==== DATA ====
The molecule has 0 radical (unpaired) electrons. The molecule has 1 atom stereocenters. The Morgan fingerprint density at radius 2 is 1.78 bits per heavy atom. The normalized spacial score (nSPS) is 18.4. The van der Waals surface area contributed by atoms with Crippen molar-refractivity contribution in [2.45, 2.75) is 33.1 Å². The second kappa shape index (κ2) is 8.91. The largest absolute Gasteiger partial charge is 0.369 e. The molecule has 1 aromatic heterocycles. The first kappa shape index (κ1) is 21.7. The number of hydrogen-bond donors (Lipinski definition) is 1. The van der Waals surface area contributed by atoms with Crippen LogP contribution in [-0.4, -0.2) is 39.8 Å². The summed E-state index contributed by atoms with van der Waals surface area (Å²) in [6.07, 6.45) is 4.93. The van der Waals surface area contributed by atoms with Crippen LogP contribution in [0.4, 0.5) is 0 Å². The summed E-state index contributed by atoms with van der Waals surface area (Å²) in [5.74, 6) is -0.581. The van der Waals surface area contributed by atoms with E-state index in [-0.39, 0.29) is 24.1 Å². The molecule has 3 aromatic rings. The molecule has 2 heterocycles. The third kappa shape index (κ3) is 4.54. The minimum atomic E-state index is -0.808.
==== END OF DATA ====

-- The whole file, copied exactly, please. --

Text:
The molecule has 0 radical (unpaired) electrons. The molecule has 1 atom stereocenters. The Morgan fingerprint density at radius 2 is 1.78 bits per heavy atom. The normalized spacial score (nSPS) is 18.4. The van der Waals surface area contributed by atoms with Crippen molar-refractivity contribution in [2.45, 2.75) is 33.1 Å². The second kappa shape index (κ2) is 8.91. The largest absolute Gasteiger partial charge is 0.369 e. The molecule has 1 aromatic heterocycles. The first kappa shape index (κ1) is 21.7. The number of hydrogen-bond donors (Lipinski definition) is 1. The van der Waals surface area contributed by atoms with Crippen LogP contribution in [-0.4, -0.2) is 39.8 Å². The summed E-state index contributed by atoms with van der Waals surface area (Å²) in [6.07, 6.45) is 4.93. The van der Waals surface area contributed by atoms with Crippen LogP contribution in [0.4, 0.5) is 0 Å². The summed E-state index contributed by atoms with van der Waals surface area (Å²) in [5.74, 6) is -0.581. The van der Waals surface area contributed by atoms with E-state index in [-0.39, 0.29) is 24.1 Å². The molecule has 3 aromatic rings. The molecule has 2 heterocycles. The third kappa shape index (κ3) is 4.54. The minimum atomic E-state index is -0.808.